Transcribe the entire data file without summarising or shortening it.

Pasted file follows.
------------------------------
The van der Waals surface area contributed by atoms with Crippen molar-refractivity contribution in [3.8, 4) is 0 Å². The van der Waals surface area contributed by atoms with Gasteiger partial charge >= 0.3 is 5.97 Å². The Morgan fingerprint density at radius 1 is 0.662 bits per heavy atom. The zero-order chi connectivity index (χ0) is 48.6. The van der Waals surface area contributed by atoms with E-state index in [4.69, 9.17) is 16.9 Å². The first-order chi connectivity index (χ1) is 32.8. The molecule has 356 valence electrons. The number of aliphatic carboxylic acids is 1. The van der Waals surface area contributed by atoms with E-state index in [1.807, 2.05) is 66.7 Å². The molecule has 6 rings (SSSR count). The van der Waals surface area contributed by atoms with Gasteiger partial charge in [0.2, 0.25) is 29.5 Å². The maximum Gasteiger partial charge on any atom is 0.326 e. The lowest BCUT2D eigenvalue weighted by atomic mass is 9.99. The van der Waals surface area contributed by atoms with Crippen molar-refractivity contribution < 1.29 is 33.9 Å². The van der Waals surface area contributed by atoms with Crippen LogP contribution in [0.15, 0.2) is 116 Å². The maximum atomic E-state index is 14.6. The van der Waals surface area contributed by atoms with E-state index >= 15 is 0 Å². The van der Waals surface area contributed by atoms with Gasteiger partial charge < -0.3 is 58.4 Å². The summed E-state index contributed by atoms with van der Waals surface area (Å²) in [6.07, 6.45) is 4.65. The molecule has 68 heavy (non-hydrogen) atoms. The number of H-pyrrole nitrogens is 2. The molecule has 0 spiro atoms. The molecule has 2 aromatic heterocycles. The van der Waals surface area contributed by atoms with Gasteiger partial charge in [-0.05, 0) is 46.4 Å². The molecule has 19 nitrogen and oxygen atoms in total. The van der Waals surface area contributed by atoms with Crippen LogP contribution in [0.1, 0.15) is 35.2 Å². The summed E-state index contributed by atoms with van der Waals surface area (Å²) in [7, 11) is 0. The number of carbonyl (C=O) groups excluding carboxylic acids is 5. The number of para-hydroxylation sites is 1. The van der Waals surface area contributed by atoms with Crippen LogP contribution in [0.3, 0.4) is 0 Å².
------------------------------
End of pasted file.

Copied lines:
The van der Waals surface area contributed by atoms with Crippen molar-refractivity contribution in [3.8, 4) is 0 Å². The van der Waals surface area contributed by atoms with Gasteiger partial charge >= 0.3 is 5.97 Å². The Morgan fingerprint density at radius 1 is 0.662 bits per heavy atom. The zero-order chi connectivity index (χ0) is 48.6. The van der Waals surface area contributed by atoms with E-state index in [4.69, 9.17) is 16.9 Å². The first-order chi connectivity index (χ1) is 32.8. The molecule has 356 valence electrons. The number of aliphatic carboxylic acids is 1. The van der Waals surface area contributed by atoms with E-state index in [1.807, 2.05) is 66.7 Å². The molecule has 6 rings (SSSR count). The van der Waals surface area contributed by atoms with Gasteiger partial charge in [0.2, 0.25) is 29.5 Å². The maximum Gasteiger partial charge on any atom is 0.326 e. The lowest BCUT2D eigenvalue weighted by atomic mass is 9.99. The van der Waals surface area contributed by atoms with Crippen molar-refractivity contribution < 1.29 is 33.9 Å². The van der Waals surface area contributed by atoms with Crippen LogP contribution in [0.15, 0.2) is 116 Å². The maximum atomic E-state index is 14.6. The van der Waals surface area contributed by atoms with E-state index >= 15 is 0 Å². The van der Waals surface area contributed by atoms with Gasteiger partial charge < -0.3 is 58.4 Å². The summed E-state index contributed by atoms with van der Waals surface area (Å²) in [6.07, 6.45) is 4.65. The molecule has 68 heavy (non-hydrogen) atoms. The number of H-pyrrole nitrogens is 2. The molecule has 0 spiro atoms. The molecule has 2 aromatic heterocycles. The van der Waals surface area contributed by atoms with Gasteiger partial charge in [-0.05, 0) is 46.4 Å². The molecule has 19 nitrogen and oxygen atoms in total. The van der Waals surface area contributed by atoms with Crippen LogP contribution in [0.1, 0.15) is 35.2 Å². The summed E-state index contributed by atoms with van der Waals surface area (Å²) in [7, 11) is 0. The number of carbonyl (C=O) groups excluding carboxylic acids is 5. The number of para-hydroxylation sites is 1. The van der Waals surface area contributed by atoms with Crippen LogP contribution in [0.3, 0.4) is 0 Å².